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[Susan notes: The headline annoyed me all day. As I skimmed through the online paper, I kept encountering it--and each time would get mad all over again.

And I don't give a rat's ear about what a professor of psychology has to say about intensive phonics.

I'm glad a saner head prevailed, ad Steve wrote a good, short, research-based reply.

]

Submitted to New York Times but not published
09/08/2015

To the editor



Daniel Willingham's approval of the findings of The National Reading Panel is not justified ( Teachers aren't dumb, Sept. 8).

The panel decided that teachers need to know the fine details of phonological awareness (sensitivity to individual sounds in words). There is very little research directly linking phonemic awareness training and improvement in reading comprehension, and many people learn to read quite well with little phonological awareness.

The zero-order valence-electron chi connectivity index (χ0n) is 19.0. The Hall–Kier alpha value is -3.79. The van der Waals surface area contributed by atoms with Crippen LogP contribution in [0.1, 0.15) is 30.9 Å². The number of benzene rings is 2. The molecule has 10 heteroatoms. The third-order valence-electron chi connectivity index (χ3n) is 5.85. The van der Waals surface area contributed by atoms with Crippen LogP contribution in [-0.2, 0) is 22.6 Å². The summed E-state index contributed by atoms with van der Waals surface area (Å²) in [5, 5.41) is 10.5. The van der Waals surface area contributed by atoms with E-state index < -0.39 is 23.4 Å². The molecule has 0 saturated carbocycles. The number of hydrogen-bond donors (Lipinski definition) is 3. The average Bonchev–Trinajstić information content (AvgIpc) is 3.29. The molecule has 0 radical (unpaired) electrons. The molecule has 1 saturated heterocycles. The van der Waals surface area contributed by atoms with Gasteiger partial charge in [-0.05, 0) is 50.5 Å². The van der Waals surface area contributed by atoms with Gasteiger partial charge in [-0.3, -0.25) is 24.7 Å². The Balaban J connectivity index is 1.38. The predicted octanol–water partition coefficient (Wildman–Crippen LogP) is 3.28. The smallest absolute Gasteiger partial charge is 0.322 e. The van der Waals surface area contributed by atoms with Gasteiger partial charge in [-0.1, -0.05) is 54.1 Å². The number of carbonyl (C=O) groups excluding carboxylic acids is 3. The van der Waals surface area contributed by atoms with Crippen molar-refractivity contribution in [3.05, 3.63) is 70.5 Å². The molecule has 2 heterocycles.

The panel also decided that teachers need to teach "intensive" phonics, which requires that children learn all the major rules of phonics in a strict order. Studies show that intensive phonics instruction results in better test scores only on tests in which children pronounce words presented in isolation. Intensive phonics makes no significant contribution to performance on tests in which children have to understand what they read.

There is overwhelming research showing that real reading ability is the result of actual reading, especially of books that readers find very interesting.



Stephen Krashen


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